Well, I did think of one that was “ours,” but I’m sure she hated every minute of it. It was not planned. It was not quite a whole day. But it was just us two. My dad was at work. And my brother was playing at a friend’s house. I was around 8 and loved to read my library books while taking a bath. Especially when it was cold out. Even at 8, I was already always cold. My mother was downstairs getting the house ready for company that night. Which never happened. Because as I was stepping out of the tub, I realized I hadn’t flung my book far enough away and in an effort not to drip any water on it, I slipped and hit my head on the radiator. It hurt, but not in a way that caused me to think anything was wrong. But, I was wrong, I soon discovered. My mother heard me fall and came up to see if I was okay. I told her I was. I hadn’t looked in the mirror. It didn’t seem necessary. I really was clueless there was blood and whatever else…
My mother hated blood. Couldn’t stand the sight of it. Hated to be scared. Hated scary movies. Having seen Psycho (my father was never forgiven for that…) she always locked the bathroom door every time she took a shower. Open wounds and their remedy were definitely my dad’s domain. But this is what was so unlike my mother—she opened the door to find that gash across my eyebrow and was totally calm. She simply told me I wasn’t fine as she reached for a towel to cover up the mess so I wouldn’t see it. Because of course, once I heard I wasn’t fine, I wanted to see what she was talking about. But my mother was firm about it.
We were a one-car family at this time. My dad had parked it at the train station. But she located a friend who let us borrow their car so we could get to the doctor’s office. My mother found a way to remain in character as this clear-headed general and solved each obstacle—getting me dressed, arranging transportation, calling my brother’s friend’s house, explaining the situation to my doctor— and she never lost it. Which I am certain she would’ve done otherwise.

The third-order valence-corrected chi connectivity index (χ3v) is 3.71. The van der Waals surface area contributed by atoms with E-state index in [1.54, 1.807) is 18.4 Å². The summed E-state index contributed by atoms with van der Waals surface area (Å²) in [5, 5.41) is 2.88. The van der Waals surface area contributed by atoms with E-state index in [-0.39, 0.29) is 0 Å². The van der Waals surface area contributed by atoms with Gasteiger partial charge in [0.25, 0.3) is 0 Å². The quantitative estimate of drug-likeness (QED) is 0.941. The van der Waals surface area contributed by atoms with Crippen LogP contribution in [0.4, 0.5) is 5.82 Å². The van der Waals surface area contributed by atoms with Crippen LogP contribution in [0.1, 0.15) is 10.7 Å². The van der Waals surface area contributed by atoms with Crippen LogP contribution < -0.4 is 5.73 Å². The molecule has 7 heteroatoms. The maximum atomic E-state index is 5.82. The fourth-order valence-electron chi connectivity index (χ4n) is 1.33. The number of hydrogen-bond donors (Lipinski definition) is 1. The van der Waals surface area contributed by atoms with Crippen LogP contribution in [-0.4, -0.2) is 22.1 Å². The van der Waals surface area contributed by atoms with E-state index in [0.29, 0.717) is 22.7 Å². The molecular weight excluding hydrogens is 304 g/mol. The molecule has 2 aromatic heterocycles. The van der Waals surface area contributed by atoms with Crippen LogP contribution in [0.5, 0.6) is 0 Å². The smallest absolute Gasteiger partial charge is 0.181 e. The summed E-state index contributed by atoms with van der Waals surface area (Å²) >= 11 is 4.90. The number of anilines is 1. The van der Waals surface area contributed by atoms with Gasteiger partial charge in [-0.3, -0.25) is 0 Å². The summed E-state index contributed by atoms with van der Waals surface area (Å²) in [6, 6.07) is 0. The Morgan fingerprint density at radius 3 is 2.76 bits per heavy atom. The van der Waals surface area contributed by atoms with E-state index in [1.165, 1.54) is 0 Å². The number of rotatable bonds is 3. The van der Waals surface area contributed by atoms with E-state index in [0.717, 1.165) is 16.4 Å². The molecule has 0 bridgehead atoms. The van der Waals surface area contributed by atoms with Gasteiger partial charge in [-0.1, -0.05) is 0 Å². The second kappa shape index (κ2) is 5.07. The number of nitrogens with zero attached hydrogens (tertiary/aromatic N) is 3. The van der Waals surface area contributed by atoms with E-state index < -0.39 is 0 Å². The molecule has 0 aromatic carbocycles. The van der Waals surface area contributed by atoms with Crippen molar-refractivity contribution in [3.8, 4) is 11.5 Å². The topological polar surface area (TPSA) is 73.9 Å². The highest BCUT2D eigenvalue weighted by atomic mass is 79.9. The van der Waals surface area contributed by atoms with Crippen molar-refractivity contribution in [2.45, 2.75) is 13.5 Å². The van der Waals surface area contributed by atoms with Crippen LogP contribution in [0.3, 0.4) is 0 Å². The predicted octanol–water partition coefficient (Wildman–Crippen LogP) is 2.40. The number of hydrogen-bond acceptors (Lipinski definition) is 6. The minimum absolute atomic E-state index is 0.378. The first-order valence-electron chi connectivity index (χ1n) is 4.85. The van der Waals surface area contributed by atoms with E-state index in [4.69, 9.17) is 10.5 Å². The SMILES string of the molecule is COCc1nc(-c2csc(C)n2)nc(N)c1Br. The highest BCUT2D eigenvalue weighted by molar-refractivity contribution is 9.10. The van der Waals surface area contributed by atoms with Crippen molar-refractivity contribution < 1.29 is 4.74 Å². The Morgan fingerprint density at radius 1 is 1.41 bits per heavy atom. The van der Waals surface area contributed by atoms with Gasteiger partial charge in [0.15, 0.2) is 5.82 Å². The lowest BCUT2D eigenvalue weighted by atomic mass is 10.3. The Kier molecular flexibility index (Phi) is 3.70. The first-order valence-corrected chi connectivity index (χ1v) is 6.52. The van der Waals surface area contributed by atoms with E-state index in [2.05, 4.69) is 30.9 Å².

Other details have faded away but her complete focus on my getting medical attention has not.
As for the seven stitches, I know my mother was with me for the whole thing. And I know she would have rather been anywhere else. (Maybe even watching Psycho.) But I never felt that from her—from the moment I got on the table ’til the last stitch. Hers was the perfect hand to hold. I mean, squeeze. (That novocaine was not earning its paycheck.) I was so grateful to have her there; she said all the right things— all obvious, but exactly what I needed to hear. She was sympathetic and positive and I’m certain she deserved an Oscar for it.
What I also loved was that she never gave me a hard time for reading in the tub or prevented me from doing it again. There never came a time when I was made to feel I had done something wrong. It was always just an accident. Even the dinner plans that had to be canceled were out of my earshot. I felt only concern. And love.
…I never meant for our seven stitches in time to slip so far from memory. I only wish I had the chance to share it with her. But sadly, my mother is no longer a phone call away. It’s a lousy ending to this story, though I’m glad to recall it, just the same. I need more memories of us that aren’t yet another pointless stand-off or collection of meaningless chatter. Because all too often, that was the nature of our time together.